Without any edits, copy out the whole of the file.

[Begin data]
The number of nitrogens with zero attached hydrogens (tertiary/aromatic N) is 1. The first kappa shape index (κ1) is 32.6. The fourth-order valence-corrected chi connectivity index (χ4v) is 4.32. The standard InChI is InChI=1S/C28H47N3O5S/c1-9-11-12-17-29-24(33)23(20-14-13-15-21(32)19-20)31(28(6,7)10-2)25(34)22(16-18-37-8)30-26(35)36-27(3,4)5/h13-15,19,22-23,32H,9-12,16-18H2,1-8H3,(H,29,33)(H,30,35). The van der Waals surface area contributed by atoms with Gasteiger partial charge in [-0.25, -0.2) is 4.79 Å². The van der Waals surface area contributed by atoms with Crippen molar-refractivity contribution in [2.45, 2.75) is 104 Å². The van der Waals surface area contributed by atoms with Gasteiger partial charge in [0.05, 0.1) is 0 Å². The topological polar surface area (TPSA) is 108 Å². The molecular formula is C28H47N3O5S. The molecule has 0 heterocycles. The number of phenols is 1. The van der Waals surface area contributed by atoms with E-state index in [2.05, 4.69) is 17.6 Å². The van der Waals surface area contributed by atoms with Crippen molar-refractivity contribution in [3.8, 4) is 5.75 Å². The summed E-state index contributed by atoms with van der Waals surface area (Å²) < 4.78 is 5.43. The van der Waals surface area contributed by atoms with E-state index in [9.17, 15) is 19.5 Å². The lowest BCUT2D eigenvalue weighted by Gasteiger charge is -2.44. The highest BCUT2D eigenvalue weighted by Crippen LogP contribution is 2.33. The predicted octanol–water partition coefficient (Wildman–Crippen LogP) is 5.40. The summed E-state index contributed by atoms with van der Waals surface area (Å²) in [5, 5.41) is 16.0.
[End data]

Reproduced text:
The number of nitrogens with zero attached hydrogens (tertiary/aromatic N) is 1. The first kappa shape index (κ1) is 32.6. The fourth-order valence-corrected chi connectivity index (χ4v) is 4.32. The standard InChI is InChI=1S/C28H47N3O5S/c1-9-11-12-17-29-24(33)23(20-14-13-15-21(32)19-20)31(28(6,7)10-2)25(34)22(16-18-37-8)30-26(35)36-27(3,4)5/h13-15,19,22-23,32H,9-12,16-18H2,1-8H3,(H,29,33)(H,30,35). The van der Waals surface area contributed by atoms with Gasteiger partial charge in [-0.25, -0.2) is 4.79 Å². The van der Waals surface area contributed by atoms with Crippen molar-refractivity contribution in [2.45, 2.75) is 104 Å². The van der Waals surface area contributed by atoms with Gasteiger partial charge in [0.05, 0.1) is 0 Å². The topological polar surface area (TPSA) is 108 Å². The molecular formula is C28H47N3O5S. The molecule has 0 heterocycles. The number of phenols is 1. The van der Waals surface area contributed by atoms with E-state index in [2.05, 4.69) is 17.6 Å². The van der Waals surface area contributed by atoms with Crippen molar-refractivity contribution in [3.8, 4) is 5.75 Å². The summed E-state index contributed by atoms with van der Waals surface area (Å²) < 4.78 is 5.43. The van der Waals surface area contributed by atoms with E-state index in [9.17, 15) is 19.5 Å². The lowest BCUT2D eigenvalue weighted by Gasteiger charge is -2.44. The highest BCUT2D eigenvalue weighted by Crippen LogP contribution is 2.33. The predicted octanol–water partition coefficient (Wildman–Crippen LogP) is 5.40. The summed E-state index contributed by atoms with van der Waals surface area (Å²) in [5, 5.41) is 16.0.